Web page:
Abstract The American government is at a crossroads in its relationship with the people it governs. Despite long-standing official denials, documents leaked to the press by 29-year-old government contractor Edward Snowden show that the United States has a vast domestic spying program in which it indiscriminately collects information on millions or hundreds of millions of Americans in the name of foreign intelligence and counterterrorism. These revelations impact our domestic law and policy as well as commercial and international interests. In this talk, Granick will review what we now know about government surveillance, discuss the legality of these programs and discuss principles to help lawmakers and the public understand and respond to mass surveillance.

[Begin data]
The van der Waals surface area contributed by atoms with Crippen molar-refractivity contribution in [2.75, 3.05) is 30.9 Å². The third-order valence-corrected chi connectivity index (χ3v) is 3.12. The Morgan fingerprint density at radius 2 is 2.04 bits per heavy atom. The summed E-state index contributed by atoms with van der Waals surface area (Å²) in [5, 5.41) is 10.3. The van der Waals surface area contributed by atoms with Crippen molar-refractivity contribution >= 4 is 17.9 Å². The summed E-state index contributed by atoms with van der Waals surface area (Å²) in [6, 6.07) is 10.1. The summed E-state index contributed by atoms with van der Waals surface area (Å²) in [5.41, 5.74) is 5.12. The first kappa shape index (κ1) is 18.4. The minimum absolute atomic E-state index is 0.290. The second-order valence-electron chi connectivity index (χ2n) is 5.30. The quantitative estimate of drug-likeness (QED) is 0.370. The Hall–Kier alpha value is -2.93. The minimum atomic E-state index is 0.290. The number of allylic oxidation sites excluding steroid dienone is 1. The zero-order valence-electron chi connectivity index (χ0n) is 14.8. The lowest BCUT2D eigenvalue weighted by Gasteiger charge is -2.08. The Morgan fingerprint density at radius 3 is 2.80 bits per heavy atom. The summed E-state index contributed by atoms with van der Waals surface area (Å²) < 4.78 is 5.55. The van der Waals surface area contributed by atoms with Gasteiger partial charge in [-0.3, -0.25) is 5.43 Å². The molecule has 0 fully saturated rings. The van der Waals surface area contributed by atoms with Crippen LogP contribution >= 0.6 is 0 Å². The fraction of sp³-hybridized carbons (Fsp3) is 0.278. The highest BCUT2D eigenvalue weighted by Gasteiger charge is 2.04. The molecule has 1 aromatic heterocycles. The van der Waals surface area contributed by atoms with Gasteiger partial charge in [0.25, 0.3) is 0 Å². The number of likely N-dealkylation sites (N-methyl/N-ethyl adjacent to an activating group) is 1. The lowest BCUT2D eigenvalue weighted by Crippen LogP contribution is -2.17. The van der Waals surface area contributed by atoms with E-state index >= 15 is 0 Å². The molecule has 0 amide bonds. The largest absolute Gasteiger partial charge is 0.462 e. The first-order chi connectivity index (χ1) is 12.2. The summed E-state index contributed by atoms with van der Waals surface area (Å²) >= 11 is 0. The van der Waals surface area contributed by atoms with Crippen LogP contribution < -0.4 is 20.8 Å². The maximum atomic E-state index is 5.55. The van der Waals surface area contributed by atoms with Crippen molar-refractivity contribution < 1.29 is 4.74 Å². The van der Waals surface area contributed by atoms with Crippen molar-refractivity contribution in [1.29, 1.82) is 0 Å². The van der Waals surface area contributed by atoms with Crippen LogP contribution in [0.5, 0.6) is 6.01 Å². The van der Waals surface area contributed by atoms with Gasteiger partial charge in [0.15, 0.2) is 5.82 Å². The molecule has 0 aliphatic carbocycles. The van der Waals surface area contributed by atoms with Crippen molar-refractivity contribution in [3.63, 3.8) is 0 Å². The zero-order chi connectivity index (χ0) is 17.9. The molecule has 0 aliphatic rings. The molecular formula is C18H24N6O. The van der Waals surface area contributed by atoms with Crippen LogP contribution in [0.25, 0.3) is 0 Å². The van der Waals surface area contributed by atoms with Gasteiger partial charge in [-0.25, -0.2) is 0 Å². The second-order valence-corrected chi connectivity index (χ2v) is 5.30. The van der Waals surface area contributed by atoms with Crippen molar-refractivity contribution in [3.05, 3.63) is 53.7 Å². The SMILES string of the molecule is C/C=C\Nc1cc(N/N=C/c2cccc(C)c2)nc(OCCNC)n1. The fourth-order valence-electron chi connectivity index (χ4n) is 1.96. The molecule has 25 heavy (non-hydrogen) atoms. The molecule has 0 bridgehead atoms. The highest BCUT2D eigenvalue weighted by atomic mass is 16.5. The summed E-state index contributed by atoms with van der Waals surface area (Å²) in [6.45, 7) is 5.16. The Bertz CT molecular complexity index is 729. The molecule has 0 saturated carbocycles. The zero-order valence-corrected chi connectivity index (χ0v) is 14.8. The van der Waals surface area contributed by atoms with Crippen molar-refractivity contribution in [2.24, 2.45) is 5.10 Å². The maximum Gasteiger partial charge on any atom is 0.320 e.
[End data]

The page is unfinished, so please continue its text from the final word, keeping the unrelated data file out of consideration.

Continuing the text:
Jennifer Granick is the Director of Civil Liberties at the Stanford Center for Internet and Society. Jennifer returns to Stanford after working with the internet boutique firm of Zwillgen PLLC. Before that, she was the Civil Liberties Director at the Electronic Frontier Foundation. Jennifer practices, speaks and writes about computer crime and security, electronic surveillance, consumer privacy, data protection, copyright, trademark and the Digital Millennium Copyright Act. From 2001 to 2007, Jennifer was Executive Director of CIS and taught Cyberlaw, Computer Crime Law, Internet intermediary liability, and Internet law and policy. Before teaching at Stanford, Jennifer spent almost a decade practicing criminal defense law in California. She was selected by Information Security magazine in 2003 as one of 20 "Women of Vision" in the computer security field. She earned her law degree from University of California, Hastings College of the Law and her undergraduate degree from the New College of the University of South Florida.